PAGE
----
Is it a name game?
Essential Q&As to guide you in naming
I just did a branding webinar and had a ton of questions about naming so I’m answering them here:
Question: Is changing your name just for singers, actors, and celebrities?Is changing your #BrandName just for celebrities? Does it make sense of entrepreneurs? Click To Tweet
Answer: Of course, Bruno Mars, Queen Latifah, Eminem, and Jennifer Aniston get the attention, but it makes sense for employees and entrepreneurs too. Quick: which name do you like better: Ralph Lipschitz or Ralph Lauren?
Change your name for YOUR reasons; it might be that it’s difficult to pronounce (it didn’t hurt Arnold Schwarzenegger), you don’t like the name, or you want to associate it closer to your product (Roger Green of Green Landscaping, for example.)
Question: If the dot com is available, does it mean the trademark is available?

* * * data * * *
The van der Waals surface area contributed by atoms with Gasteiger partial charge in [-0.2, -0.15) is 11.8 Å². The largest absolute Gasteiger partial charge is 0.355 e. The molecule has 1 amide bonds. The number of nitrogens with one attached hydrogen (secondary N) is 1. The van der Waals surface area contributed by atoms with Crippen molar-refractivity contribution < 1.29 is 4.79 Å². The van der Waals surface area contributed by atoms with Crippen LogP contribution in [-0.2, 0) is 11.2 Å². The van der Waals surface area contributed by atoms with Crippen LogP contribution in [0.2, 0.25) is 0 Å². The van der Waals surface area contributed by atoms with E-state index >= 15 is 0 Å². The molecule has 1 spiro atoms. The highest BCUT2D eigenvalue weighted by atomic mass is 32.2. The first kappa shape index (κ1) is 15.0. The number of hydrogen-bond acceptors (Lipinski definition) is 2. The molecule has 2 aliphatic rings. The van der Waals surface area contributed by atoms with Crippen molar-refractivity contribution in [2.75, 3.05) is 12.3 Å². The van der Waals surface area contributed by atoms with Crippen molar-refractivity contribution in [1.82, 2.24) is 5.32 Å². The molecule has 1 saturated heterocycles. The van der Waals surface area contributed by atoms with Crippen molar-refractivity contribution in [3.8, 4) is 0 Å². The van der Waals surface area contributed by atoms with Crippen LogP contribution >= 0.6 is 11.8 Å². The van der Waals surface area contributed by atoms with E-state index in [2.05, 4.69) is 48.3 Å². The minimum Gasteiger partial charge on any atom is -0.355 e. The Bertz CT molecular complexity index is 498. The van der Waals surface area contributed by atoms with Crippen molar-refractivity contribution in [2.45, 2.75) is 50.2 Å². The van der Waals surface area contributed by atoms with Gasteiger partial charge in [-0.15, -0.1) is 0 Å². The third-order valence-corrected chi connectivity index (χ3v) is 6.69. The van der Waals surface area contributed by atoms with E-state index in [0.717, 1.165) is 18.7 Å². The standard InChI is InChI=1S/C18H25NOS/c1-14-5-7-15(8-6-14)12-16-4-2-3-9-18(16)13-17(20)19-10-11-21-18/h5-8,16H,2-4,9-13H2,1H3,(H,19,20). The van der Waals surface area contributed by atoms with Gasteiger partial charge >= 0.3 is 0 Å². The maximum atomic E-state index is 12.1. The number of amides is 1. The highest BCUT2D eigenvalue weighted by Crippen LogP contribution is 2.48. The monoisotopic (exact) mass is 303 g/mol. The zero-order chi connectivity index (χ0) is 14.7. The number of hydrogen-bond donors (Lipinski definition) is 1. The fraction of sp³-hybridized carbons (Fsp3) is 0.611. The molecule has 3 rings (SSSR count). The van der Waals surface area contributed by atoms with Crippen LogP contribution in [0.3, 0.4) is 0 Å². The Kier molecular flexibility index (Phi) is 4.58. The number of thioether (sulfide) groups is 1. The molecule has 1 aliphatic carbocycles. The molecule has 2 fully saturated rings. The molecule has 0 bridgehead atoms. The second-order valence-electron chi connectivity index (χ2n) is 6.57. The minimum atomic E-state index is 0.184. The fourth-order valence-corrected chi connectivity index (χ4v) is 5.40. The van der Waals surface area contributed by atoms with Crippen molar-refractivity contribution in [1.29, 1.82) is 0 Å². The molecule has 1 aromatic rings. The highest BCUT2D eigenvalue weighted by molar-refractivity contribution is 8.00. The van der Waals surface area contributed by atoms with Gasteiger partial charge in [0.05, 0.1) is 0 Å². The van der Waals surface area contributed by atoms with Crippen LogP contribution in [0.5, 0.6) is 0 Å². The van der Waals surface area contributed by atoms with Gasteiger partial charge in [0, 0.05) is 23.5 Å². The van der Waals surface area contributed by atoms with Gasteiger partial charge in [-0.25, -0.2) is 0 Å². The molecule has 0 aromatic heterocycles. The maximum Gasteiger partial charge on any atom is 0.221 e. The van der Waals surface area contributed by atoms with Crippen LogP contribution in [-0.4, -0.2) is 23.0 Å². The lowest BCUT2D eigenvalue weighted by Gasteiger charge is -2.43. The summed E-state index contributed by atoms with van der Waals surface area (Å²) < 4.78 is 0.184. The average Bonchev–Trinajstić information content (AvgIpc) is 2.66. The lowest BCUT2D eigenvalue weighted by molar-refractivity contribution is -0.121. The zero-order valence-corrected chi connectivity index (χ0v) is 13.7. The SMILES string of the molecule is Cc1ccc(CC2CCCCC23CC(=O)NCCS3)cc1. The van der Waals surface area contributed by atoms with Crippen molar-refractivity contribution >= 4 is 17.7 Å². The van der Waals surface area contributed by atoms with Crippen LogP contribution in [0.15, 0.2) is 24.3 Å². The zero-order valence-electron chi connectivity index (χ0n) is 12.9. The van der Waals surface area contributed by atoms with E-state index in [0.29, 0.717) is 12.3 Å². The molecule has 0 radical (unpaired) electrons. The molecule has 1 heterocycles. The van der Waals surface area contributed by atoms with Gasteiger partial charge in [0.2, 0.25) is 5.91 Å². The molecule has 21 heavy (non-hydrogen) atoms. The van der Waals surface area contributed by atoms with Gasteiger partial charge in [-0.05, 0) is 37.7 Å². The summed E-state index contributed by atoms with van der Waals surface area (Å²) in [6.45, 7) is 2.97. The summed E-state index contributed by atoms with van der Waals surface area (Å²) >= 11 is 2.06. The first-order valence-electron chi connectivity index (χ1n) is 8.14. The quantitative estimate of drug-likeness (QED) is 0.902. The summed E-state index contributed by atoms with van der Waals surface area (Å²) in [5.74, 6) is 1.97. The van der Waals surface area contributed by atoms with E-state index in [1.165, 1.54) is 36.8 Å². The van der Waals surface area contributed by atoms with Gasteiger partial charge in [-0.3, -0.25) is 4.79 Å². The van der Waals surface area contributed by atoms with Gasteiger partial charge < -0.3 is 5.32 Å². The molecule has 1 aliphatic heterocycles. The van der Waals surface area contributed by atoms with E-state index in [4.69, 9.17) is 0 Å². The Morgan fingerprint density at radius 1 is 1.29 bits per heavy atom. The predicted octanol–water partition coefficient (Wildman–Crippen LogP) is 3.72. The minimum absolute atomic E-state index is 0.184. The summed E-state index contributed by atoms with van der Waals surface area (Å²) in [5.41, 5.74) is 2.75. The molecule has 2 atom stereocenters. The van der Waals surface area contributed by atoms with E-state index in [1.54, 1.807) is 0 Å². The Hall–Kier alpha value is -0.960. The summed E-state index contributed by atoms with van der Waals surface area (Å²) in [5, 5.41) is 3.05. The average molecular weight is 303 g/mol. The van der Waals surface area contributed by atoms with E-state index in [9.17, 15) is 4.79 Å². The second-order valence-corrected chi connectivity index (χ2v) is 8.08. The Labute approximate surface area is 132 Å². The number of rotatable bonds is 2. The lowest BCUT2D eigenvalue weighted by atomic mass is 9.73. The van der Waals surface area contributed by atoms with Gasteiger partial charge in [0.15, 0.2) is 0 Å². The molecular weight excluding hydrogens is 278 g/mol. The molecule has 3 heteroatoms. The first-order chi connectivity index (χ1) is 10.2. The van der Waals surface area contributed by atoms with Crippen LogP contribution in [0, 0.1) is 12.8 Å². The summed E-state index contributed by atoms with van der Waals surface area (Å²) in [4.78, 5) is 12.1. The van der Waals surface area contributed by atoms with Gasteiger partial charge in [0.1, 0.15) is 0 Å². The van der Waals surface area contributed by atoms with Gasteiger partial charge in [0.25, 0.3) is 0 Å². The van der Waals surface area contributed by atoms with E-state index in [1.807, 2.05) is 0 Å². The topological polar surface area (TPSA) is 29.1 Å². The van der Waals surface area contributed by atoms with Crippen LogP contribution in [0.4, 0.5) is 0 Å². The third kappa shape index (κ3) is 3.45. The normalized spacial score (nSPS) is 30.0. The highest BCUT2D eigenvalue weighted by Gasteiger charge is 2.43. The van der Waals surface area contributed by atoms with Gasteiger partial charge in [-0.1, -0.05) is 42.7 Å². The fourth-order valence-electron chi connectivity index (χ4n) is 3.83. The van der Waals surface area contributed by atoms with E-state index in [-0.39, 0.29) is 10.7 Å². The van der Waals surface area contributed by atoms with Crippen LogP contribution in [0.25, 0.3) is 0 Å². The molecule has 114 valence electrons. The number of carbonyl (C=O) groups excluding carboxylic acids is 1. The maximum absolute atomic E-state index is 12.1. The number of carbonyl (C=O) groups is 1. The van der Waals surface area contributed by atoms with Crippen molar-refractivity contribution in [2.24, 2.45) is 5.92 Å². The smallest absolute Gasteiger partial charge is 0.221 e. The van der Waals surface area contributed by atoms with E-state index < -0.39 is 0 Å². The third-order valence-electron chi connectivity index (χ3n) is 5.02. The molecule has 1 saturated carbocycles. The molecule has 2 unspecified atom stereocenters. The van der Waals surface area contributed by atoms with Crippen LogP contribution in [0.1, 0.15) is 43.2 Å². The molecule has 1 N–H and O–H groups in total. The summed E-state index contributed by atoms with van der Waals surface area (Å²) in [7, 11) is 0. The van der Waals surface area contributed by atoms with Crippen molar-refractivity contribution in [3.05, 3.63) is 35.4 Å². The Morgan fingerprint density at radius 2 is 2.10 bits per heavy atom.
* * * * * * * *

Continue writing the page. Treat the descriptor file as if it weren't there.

Answer: NO! They are 2 different entities: Internet and Intellectual Property. The United States Patent & Trademark Office administers trademarks, copyrights, and patents. I recommend doing a free search first at USPTO.gov on your proposed name. If it’s available, it doesn’t mean that you are in the clear, it simply means that on a preliminary level, it looks positive. (Note: I am not an attorney and am not dispensing legal advice; happy to refer you to many of my fab intellectual property lawyers.)
Answer: Never. You’ll hear lots of talk about “brand equity” meaning that the current name carries phenomenal recall, mindshare, goodwill, or domain traffic. It might, but if there is a negative association (remember Ayds candy?) international faux pas (ghost mist meaning excrement in German) or bad publicity or an obsolete name (20th Century Insurance). But the bottom line is this: if the positives outweigh the negatives, go for it!
What are your naming issues? Is your brand name working?
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